Tuesday, July 30, 2019

Cartoonist Walter Hoban | Jerry's Dog is Camouflaged

Below This camouflage cartoon by American artist Walter Hoban (1890-1939) was featured in a comic strip series called Jerry on the Job. It was published in the South Bend News Times (South Bend IN), July 28, 1917.

Monday, July 29, 2019

WWI Cartoon Search for Slackers and Draft Dodgers

Above This camouflage-themed cartoon was distributed in the US by the Bell Syndicate. It appeared in the Pottsville Republican (Pottsville PA), January 31, 1918. The signature is less than clear, but it was probably created by a California-based cartoonist named Edmund Waller Gale Jr. (1884-1975).

Friday, July 19, 2019

Camouflage Artist | John Dwight Bridge

Portrait of a Lady in a Red Dress by J. Dwight Bridge (n.d.)
J(ohn) Dwight Bridge was born on December 9, 1893, in St. Louis MO, where his family was socially prominent, wealthy and influential. His ancestors had been among the founders of Washington University. Having moved from Walpole MA to St. Louis, his family “made a fortune” from the railroad and the manufacture of cast-iron stoves.

Dwight attended a prestigious private school in Pawling NY. He then went on to study art at the Art Students League in New York, where he worked with painter, muralist and interior designer Albert Herter, whose father had co-founded the Herter Brothers interior design firm in New York, and whose son was Christian Herter, Secretary of State in the Eisenhower administration.

In 1917, having returned to St. Louis, Bridge announced his intention to “give up his career in art to enter the Episcopal ministry.” But when the US entered World War I, he decided instead to enlist as a camouflage artist. In September 1918, when the US Army formed its first camouflage unit, he was among the first to enlist, along with fellow artists Barry Faulkner (Abbott H. Thayer’s cousin), Sherry E. Fry, William Twigg-Smith from Hawaii, and Everit Herter (son of Albert Herter), who had only recently married.

Appointed Sergeant Major (and soon after First Lieutenant), Bridge was the highest-ranking non-commissioned officer of the group. He shared a tent with the unit’s leading commissioned officer, Lieutenant Homer Saint-Gaudens, the son of Augustus Saint-Gaudens, the celebrated American sculptor. After months of training at Camp American University in Washington DC, the camouflage unit (officially known as Company A of the 40th Engineers) departed for France at the end of December 1918. In the subsequent months at the front, two members of the unit died in action, including Everit Herter, who was killed at Chateau-Thierry. Following the war, Bridge lived in Paris, then resettled in New York.

In 1918, five weeks before her husband's death, Everit Herter's wife had given birth to a son named Everit Herter Jr., who never saw his father. Around 1920, Dwight Bridge relocated to Santa Barbara CA, where his former teacher Albert Herter had established a new permanent studio at his mother’s former estate, called El Mirasol. Bridge married Everit Herter’s widow, Caroline Keck Herter, and thus became the stepfather of Everit Herter Jr. In July 1919, the Herters’ second son, named Albert, died in Santa Barbara at the age of two years and ten months. In their early years of marriage, Dwight Bridge and Caroline Herter Bridge became parents of two of their own sons, Matthew and John Jr.

J. Dwight Bridge (c1933)
In the 1920s, Bridge’s marriage fell apart. After several years of estrangement, he and his wife obtained a divorce in 1933. At about the same time, Bridge’s father died in St Louis, and he was slated to receive an inheritance of about $100,000 (worth nearly two million dollars today). In newspaper interviews, he revealed that he would refuse to accept it, saying that “an inheritance is more of a hindrance than a help.” Instead, he gave the money to his former wife and their children, and announced that henceforth he would survive as what he called a “vagabond” or “hobo”  artist.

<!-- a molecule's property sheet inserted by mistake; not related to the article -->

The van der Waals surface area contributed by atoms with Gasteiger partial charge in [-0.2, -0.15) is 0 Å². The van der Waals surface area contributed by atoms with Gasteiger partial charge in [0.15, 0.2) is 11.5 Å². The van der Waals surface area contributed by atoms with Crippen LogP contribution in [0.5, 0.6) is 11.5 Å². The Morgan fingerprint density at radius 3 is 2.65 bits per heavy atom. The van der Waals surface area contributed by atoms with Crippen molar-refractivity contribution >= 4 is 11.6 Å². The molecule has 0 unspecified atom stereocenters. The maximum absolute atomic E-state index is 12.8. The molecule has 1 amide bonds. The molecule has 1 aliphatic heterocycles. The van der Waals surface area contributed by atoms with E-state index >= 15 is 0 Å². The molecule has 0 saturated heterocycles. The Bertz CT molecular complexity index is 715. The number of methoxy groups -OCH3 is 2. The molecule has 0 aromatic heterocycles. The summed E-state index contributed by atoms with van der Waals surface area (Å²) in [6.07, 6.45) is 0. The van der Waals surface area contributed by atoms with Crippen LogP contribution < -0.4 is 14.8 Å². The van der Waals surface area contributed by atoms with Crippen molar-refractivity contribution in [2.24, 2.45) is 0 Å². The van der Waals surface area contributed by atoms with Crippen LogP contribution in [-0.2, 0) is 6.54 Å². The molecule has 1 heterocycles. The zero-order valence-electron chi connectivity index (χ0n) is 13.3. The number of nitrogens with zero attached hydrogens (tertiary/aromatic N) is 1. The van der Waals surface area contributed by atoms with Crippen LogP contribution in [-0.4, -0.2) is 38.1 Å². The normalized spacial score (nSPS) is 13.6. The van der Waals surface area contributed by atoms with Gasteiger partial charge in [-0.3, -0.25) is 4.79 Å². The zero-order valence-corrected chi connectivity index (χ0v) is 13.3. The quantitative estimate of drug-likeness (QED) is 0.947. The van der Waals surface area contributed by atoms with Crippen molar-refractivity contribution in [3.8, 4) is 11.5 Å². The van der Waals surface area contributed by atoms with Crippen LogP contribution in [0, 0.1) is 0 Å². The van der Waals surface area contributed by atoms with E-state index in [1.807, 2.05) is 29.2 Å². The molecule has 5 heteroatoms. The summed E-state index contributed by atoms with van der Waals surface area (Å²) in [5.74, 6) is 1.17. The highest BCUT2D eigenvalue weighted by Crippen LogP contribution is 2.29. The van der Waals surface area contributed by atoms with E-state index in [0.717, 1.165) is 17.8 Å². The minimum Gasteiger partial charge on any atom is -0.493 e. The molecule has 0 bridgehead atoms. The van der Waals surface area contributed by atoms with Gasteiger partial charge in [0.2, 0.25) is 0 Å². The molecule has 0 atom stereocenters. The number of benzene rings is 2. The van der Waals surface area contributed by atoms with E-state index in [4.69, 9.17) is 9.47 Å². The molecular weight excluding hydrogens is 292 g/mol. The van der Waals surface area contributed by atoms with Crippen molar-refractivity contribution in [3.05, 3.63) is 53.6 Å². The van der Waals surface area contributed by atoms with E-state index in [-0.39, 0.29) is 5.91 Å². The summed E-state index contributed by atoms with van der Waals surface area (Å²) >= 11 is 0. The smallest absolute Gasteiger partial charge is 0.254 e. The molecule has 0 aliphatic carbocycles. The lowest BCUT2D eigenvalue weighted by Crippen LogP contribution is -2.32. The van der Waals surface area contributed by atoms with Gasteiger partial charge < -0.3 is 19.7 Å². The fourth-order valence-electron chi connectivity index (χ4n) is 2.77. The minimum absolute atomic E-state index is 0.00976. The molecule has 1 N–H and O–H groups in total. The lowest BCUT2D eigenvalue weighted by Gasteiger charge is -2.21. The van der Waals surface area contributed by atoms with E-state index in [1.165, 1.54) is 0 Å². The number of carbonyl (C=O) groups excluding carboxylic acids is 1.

He decided to hitchhike somewhat aimlessly around the country (his travels would take him as far as Japan and China) all the time earning his living by painting portraits. Carrying few possessions and almost no money, he began his trek in Salina KS, “the geological center of the United States.” According to a 1933 newspaper story (of which there were many, since his story was rightly regarded as odd, even bizarre), having arrived at Salina at 9:30 in the evening, he “laid all his money—30 cents—and his half-filled package of cigarettes down on the station platform, buried his wedding ring and, although it was night, immediately began a search for employment. He was 40 years old.” He was allowed to sleep in jail that night, and, in the morning, began to hitchhike west, earning his meals and lodging by various means. He was, he explained to reporters, “a man from the East, without any funds, a painter who could whitewash fences and paint doors, portraits or murals.”

The news stories bore fruit. After trading pencil portraits of meals, he was soon receiving commissions for portrait painting. The first was for $200, but he gradually raised the price to $500. On his trip to Japan, where he had eight commissions, he stopped over in Hawaii to see his former fellow camoufleur, William Twigg-Smith, whose relatives owned the newspaper there. From Hawaii, he flew back to the US mainland, then resettled in New York, while also continuing to travel around, from city to city, painting portraits of the rich in Philadelphia, Pittsburgh, Dayton OH, San Francisco, Palm Beach, Colorado Springs, and elsewhere.

In a 1946 article in the Palm Beach Post, there is a pencil portrait of US Navy Captain Martin L. Marquette, who was then the commanding officer of the Naval Special Hospital (about to be closed) in Palm Beach. The drawing, the article explains, “is the work of J. Dwight Bridge, portrait artist and veteran of both World War I and II, to whom the closing of the hospital will signal a return to civilian life. During the past few months, while recuperating at the hospital, Mr. Bridge as part of his rehabilitation work has got his hand back in sketching by doing 90 portraits of the staff and patients at the hospital...During the war [WWII] he engaged in camouflage work in the AAF [Army Air Force] along similar lines he followed for the engineers in the previous war.”

Three years earlier, one of the Bridges’ sons, John Dwight Bridge Jr, (born 1920), had been killed in action while serving with the US Navy in the Mediterranean.

John Dwight Bridge Sr. died in Palm Beach FL on October 22, 1974.



Evelyn Burke, “‘Hobo Artist’ Paints Society Folk But He Doesn’t Like Money” in Pittsburgh Press, May 2, 1935.